The European Union plans to take the unprecedented step of funding weapons purchases for Ukraine, EU officials said on Feb. 27 as the bloc announced a raft of new sanctions in response to Russia’s invasion of Ukraine.
The EU’s plan to fund weapons purchases will use millions of euros to help buy air-defense systems, anti-tank weapons, ammunition and other military equipment for Ukraine’s armed forces. It would also supply things like fuel, protective gear, helmets and first-aid kits.
“For the first time ever, the European Union will finance the purchase and delivery of weapons and other equipment to a country that is under attack,” European Commission President Ursula von der Leyen said of the weapons purchases, calling it a “watershed moment.”
Von der Leyen expects the measure to be endorsed by EU leaders along with other significant moves — a ban on pro-Kremlin media outlets RT and Sputnik, the closure of EU airspace to Russian planes, and sanctions against Belarus.
She said RT and Sputnik are part of the “Kremlin’s media machine,” and the EU is “developing tools to ban their toxic and harmful disinformation in Europe,” von der Leyen said.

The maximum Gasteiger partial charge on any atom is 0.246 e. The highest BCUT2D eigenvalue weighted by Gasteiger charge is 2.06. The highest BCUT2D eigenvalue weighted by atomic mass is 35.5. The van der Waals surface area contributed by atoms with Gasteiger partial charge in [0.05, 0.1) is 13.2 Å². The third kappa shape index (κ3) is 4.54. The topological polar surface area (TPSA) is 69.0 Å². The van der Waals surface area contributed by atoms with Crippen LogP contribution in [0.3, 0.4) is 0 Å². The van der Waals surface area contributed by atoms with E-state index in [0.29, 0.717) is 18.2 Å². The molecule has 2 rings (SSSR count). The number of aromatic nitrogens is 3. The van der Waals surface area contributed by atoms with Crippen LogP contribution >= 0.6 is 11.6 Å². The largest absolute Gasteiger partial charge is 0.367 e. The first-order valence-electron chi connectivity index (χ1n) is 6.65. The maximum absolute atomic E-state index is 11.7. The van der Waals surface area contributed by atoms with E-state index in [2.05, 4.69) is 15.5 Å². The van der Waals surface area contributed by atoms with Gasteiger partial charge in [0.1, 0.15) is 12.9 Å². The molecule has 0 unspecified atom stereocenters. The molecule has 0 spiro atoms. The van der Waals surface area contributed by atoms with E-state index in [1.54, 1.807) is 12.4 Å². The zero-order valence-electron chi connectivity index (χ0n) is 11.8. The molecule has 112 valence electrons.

They will “no longer be able to spread their lies to justify Putin’s war and to sow division in our union,” von der Leyen said.
The closure of the EU’s airspace comes after many individual European countries along with Britain and Canada announced they would ban Russian planes. The EU airspace ban will prohibit flights into or over the EU by “every Russian plane — and that includes the private jets of oligarchs,” von der Leyen said.
The EU also will hit Russian ally Belarus with sanctions for facilitating the invasion. The regime of Belarusian strongman Alyaksandr Lukashenka had been “complicit in the vicious attack against Ukraine,” von der Leyen said.
New restrictive measures will hit Belarus’s most important sectors, including tobacco, wood, cement, iron and steel.
The measures come on top of EU sanctions announced Feb. 26, including cutting some Russian banks from the SWIFT interbank messaging network, banning all transactions with Russia’s central bank, and added restrictions on Russian oligarchs.
The measures also follow Germany’s decision to commit 100 billion euros ($113 billion) to a special armed forces fund and to keep its defense spending above 2% of GDP from now on.
With reporting by AP, Reuters and AFP.